Treatment of thermophilic hydrolysis reactor effluent with ceramic microfiltration membranes
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For an undisturbed operation of two-stage high-pressure fermentation up to 100 bar, a particle-free hydrolysate appears to be necessary. This is even more important if the second stage, i.e., the methane reactor, is designed as fixed bed. Here, we present the potential of microfiltration membranes as separation unit after the first stage, which is the hydrolysis. The study included the selection of membrane material, membrane performance investigations, and long-term-behavior during the filtration period. In a series of experiments, the optimum type of membrane material and the mode of operation [either crossflow (CF) or submerged (S)] were determined. Ceramic membranes proved to be the better option to treat the process stream due to their chemical and temperature resistance. The crossflow filtration achieved a sustainable flux of up to 33 L/(m2 h), while long-term experiments with the submerged membranes confirmed a critical flux of 7 L/(m2 h). Comparative analyses of hydrolysate and permeate showed that the rejected chemical oxygen demand (COD) as well as total organic carbon (TOC) fraction and thereby the loss of organic carbon in the permeate does not reduce the methane yield.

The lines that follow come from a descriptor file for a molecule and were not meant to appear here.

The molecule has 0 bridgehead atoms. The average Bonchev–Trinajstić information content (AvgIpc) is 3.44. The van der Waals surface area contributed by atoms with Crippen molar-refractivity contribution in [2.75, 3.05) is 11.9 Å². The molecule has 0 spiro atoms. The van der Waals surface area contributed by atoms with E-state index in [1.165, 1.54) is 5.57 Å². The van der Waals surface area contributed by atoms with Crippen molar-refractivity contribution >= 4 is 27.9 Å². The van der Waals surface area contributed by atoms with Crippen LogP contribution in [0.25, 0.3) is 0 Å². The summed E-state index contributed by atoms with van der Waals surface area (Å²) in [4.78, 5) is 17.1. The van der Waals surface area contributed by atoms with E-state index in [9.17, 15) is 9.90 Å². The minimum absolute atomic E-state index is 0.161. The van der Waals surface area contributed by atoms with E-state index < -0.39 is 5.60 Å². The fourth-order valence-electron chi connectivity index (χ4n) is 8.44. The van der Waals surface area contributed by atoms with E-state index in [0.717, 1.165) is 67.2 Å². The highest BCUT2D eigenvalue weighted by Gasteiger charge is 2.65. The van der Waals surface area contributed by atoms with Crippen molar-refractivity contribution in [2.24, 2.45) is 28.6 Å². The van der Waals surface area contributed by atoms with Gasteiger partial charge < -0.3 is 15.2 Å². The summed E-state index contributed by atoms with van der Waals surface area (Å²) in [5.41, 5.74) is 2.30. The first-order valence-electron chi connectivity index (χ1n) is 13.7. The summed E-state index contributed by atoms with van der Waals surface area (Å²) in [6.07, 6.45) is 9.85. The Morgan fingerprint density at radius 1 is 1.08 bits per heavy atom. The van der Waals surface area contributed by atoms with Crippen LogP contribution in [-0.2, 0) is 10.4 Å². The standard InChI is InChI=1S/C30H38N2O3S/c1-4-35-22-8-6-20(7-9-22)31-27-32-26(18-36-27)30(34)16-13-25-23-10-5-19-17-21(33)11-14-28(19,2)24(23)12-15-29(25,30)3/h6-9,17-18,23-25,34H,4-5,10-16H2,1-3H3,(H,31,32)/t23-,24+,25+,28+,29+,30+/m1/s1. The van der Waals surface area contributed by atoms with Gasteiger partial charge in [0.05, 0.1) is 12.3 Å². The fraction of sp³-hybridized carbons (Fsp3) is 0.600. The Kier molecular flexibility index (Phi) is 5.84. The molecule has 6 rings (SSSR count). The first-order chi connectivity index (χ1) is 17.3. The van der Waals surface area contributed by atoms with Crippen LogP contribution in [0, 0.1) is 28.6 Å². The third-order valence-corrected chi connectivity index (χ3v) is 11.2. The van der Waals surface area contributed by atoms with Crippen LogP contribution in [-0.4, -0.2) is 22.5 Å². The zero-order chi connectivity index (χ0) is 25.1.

KeywordsMicrofiltration Ceramic membranes Thermophilic treatment Anaerobic filtration Hydrolysis reactor High-pressure fermentation
This research was supported by the German Ministry for Education and Research (BMBF), funding code 03EK3526B.
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